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Sunday, March 21, 2021

Etruscan funerary banquet figurines

"The banquet was one of the most popular and consistent funerary motifs in ancient Etruria. The earliest banquet scenes depict people sitting, whereas later representations show banqueters reclining on couches. The deceased is either depicted at a meal or ancestor figures are shown welcoming the newly deceased to the banquet. The characterization of the deceased at a meal is a funerary theme that also finds expression in the earlier tomb groups of the Villanovan period." - Anthony S. Tuck, The Etruscan Seated Banquet: Villanovan Ritual and Etruscan Iconography

One of the earliest representations of a seated banquet was found in the Tomb of the Five Chairs at Cerveteri. A terracota figure was originally placed on each of five rock-carved thrones in a side chamber of the cruciform tomb.  Two stone tables were placed in front of the chairs  and classicist F. Prayon further describes the setting as including a large basket, libation table, and a rectangular base used for two additional cylindrical thrones.

The five figures were identified as three males and two females based on the style of the fibula worn by them. All figurines are constructed in the ritual pose, however, with the left arm hidden beneath a cloak or shroud and only the hand visible.  The right arm is extended with the palm up. Archaeologist Anthony S. Tuck states that this common gesture suggests that the scene represents more than just a simple scene of people eating and should be construed as one of welcoming and acceptance representing the induction and elevation of the newly deceased to the honorific status of the ancestors themselves.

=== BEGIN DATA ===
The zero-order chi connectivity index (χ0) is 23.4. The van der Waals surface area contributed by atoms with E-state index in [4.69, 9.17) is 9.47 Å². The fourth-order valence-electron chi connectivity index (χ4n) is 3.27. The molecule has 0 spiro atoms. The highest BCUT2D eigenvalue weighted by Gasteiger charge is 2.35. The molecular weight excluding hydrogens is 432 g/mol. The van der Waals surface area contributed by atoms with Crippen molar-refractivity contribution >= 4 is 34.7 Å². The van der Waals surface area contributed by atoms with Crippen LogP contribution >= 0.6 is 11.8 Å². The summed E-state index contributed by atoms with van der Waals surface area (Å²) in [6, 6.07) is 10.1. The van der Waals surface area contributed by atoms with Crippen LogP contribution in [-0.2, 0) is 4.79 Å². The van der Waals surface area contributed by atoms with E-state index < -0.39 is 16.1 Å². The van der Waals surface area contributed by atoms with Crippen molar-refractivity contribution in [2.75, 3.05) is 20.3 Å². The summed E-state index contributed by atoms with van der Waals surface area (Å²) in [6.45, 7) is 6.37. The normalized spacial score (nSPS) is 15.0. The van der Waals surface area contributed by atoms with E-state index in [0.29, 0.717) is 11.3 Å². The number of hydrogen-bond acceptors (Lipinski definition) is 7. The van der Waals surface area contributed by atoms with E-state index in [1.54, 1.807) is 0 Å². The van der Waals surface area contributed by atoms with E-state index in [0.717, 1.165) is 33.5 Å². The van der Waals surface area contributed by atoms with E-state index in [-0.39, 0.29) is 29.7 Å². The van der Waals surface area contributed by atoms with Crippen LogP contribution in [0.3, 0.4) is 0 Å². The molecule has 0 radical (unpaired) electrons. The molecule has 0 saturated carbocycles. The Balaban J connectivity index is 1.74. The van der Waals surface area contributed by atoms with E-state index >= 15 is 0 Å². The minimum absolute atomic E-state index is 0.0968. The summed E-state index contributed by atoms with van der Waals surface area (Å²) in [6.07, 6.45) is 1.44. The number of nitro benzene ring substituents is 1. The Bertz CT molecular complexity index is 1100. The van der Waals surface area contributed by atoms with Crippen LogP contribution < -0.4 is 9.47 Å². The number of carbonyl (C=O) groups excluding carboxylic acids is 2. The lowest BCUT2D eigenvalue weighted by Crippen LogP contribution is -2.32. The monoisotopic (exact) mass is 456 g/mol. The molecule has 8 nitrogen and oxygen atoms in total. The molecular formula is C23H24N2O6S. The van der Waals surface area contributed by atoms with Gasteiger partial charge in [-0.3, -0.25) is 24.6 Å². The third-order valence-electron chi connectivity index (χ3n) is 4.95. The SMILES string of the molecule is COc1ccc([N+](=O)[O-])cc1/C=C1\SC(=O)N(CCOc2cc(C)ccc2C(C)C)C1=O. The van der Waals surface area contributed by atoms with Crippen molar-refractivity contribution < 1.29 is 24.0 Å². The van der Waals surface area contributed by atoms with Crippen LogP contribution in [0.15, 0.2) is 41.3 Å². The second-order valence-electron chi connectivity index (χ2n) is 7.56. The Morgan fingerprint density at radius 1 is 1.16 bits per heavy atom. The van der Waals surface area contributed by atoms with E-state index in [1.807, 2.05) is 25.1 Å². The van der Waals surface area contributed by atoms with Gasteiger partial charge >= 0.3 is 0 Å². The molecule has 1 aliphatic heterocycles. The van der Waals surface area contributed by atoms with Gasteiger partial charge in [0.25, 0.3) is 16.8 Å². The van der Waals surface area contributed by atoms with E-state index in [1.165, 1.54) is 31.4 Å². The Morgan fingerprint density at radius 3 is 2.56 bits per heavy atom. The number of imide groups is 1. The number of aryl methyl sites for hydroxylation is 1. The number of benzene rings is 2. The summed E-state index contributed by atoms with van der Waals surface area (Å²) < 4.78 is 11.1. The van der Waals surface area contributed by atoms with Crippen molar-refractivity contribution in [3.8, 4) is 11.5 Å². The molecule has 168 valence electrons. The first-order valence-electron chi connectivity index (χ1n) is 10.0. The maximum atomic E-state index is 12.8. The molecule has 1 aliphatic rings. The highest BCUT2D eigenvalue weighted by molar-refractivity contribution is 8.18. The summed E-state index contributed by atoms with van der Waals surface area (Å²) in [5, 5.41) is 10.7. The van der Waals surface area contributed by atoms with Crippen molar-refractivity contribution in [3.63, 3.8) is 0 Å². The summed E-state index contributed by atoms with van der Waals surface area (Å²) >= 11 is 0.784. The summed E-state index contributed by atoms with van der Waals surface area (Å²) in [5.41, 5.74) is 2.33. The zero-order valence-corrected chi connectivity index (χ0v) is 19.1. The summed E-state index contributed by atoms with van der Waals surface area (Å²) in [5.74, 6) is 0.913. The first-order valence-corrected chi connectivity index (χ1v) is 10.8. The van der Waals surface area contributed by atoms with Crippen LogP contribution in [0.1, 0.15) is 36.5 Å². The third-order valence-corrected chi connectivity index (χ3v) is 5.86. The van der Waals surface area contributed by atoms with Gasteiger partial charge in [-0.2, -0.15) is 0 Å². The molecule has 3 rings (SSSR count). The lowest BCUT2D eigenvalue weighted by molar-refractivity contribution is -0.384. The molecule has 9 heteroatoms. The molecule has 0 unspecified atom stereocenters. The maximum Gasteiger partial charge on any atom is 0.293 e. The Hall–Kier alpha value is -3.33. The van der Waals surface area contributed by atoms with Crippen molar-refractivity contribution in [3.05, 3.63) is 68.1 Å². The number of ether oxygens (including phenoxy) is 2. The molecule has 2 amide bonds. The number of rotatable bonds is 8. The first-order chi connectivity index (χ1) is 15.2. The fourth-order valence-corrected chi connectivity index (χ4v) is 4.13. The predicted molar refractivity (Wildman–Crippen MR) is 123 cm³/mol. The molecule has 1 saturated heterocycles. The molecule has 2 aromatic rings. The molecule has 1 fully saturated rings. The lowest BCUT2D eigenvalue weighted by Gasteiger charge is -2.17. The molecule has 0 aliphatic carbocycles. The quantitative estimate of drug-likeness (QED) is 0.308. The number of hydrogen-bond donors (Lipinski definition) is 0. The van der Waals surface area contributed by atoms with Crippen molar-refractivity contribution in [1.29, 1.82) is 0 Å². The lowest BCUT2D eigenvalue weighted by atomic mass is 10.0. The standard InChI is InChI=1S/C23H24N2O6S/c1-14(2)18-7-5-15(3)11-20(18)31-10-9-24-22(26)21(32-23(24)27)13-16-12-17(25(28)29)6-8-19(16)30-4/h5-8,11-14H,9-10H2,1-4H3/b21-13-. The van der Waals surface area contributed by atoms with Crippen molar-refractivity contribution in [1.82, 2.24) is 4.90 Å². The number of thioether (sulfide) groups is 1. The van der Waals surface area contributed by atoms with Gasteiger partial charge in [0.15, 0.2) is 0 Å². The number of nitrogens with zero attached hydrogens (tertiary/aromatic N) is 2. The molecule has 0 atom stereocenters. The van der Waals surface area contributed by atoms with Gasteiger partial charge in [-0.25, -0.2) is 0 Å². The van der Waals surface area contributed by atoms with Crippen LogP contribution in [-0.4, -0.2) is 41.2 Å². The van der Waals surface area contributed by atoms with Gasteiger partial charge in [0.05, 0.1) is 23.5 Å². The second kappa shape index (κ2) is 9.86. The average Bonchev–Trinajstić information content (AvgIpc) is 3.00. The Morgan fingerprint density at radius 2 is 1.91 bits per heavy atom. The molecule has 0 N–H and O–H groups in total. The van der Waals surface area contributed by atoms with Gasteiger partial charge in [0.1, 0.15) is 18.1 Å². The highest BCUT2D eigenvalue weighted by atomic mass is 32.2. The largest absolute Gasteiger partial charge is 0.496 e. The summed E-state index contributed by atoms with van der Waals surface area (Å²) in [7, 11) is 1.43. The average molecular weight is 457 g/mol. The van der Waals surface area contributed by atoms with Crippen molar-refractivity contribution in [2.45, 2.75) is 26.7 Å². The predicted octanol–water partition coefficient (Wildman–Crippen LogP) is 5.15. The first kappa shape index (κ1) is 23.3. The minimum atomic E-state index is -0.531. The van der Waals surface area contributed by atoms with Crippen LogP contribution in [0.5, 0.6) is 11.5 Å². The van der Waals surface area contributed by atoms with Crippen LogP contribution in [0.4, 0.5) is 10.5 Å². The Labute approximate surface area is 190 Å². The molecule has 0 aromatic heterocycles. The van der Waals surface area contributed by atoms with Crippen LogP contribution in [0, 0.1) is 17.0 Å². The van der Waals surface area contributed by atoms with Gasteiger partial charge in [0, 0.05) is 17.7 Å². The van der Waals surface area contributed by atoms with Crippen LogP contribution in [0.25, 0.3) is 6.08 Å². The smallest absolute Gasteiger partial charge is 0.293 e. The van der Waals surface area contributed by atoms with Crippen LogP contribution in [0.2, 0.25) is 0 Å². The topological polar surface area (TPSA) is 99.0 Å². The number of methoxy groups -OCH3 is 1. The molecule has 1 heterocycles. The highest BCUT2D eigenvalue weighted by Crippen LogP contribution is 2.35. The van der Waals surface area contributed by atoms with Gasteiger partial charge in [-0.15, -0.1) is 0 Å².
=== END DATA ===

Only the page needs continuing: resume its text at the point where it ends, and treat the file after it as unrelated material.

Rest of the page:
The garments worn by the figures are quite similar to the robes of figures from a slightly earlier Tomb of the Statues at nearby Ceri. Although not well preserved these figurines hold a scepter topped with a lotus palmette which parallel enthroned figures from Asia Minor depicted on ivory plaques from Nimrud.   So scholars conclude that these works were created by Near Eastern immigrant artisans or copied by Etruscan carvers familiar with Near Eastern imports but manipulated to convey a specifically Etruscan idea.

Banquet figurine from the Tomb of the Five Chairs at Cerveteri, Etruscan, 625-600 BCE, terracotta, at the British Museum.

Banquet figurine from the Tomb of the Five Chairs at Cerveteri, Etruscan, 625-600 BCE, terracotta, at the Capitoline Museum in Rome



 

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